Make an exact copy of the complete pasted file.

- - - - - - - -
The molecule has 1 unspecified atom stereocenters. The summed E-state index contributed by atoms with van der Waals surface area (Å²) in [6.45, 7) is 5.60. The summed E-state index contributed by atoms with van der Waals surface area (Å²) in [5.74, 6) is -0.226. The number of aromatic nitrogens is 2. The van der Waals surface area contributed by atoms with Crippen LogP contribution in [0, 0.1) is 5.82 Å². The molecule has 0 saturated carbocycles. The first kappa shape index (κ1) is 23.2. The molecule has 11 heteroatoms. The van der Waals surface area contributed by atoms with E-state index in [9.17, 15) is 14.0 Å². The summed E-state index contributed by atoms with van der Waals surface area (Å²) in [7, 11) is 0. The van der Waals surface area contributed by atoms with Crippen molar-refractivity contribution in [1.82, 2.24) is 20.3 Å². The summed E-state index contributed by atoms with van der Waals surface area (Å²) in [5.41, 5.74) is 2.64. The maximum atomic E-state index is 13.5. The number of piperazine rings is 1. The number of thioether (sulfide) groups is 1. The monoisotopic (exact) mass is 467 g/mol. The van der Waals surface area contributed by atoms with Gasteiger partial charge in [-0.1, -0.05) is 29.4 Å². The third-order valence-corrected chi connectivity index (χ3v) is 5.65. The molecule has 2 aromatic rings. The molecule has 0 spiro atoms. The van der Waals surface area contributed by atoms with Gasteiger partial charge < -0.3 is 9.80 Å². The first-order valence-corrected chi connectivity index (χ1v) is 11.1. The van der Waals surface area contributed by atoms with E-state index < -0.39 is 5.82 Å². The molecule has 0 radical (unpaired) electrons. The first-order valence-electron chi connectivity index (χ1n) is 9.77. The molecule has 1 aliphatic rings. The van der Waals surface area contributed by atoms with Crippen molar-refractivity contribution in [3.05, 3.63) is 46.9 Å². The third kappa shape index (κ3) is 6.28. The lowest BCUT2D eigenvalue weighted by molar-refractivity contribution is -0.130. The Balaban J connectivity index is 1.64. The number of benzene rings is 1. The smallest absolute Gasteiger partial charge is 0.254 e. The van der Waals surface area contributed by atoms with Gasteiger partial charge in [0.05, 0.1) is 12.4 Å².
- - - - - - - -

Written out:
The molecule has 1 unspecified atom stereocenters. The summed E-state index contributed by atoms with van der Waals surface area (Å²) in [6.45, 7) is 5.60. The summed E-state index contributed by atoms with van der Waals surface area (Å²) in [5.74, 6) is -0.226. The number of aromatic nitrogens is 2. The van der Waals surface area contributed by atoms with Crippen LogP contribution in [0, 0.1) is 5.82 Å². The molecule has 0 saturated carbocycles. The first kappa shape index (κ1) is 23.2. The molecule has 11 heteroatoms. The van der Waals surface area contributed by atoms with E-state index in [9.17, 15) is 14.0 Å². The summed E-state index contributed by atoms with van der Waals surface area (Å²) in [7, 11) is 0. The van der Waals surface area contributed by atoms with Crippen molar-refractivity contribution in [1.82, 2.24) is 20.3 Å². The summed E-state index contributed by atoms with van der Waals surface area (Å²) in [5.41, 5.74) is 2.64. The maximum atomic E-state index is 13.5. The number of piperazine rings is 1. The number of thioether (sulfide) groups is 1. The monoisotopic (exact) mass is 467 g/mol. The van der Waals surface area contributed by atoms with Gasteiger partial charge in [-0.1, -0.05) is 29.4 Å². The third-order valence-corrected chi connectivity index (χ3v) is 5.65. The molecule has 2 aromatic rings. The molecule has 0 spiro atoms. The van der Waals surface area contributed by atoms with Gasteiger partial charge < -0.3 is 9.80 Å². The first-order valence-corrected chi connectivity index (χ1v) is 11.1. The van der Waals surface area contributed by atoms with E-state index < -0.39 is 5.82 Å². The molecule has 0 radical (unpaired) electrons. The first-order valence-electron chi connectivity index (χ1n) is 9.77. The molecule has 1 aliphatic rings. The van der Waals surface area contributed by atoms with Crippen molar-refractivity contribution in [3.05, 3.63) is 46.9 Å². The third kappa shape index (κ3) is 6.28. The lowest BCUT2D eigenvalue weighted by molar-refractivity contribution is -0.130. The Balaban J connectivity index is 1.64. The number of benzene rings is 1. The smallest absolute Gasteiger partial charge is 0.254 e. The van der Waals surface area contributed by atoms with Gasteiger partial charge in [0.05, 0.1) is 12.4 Å².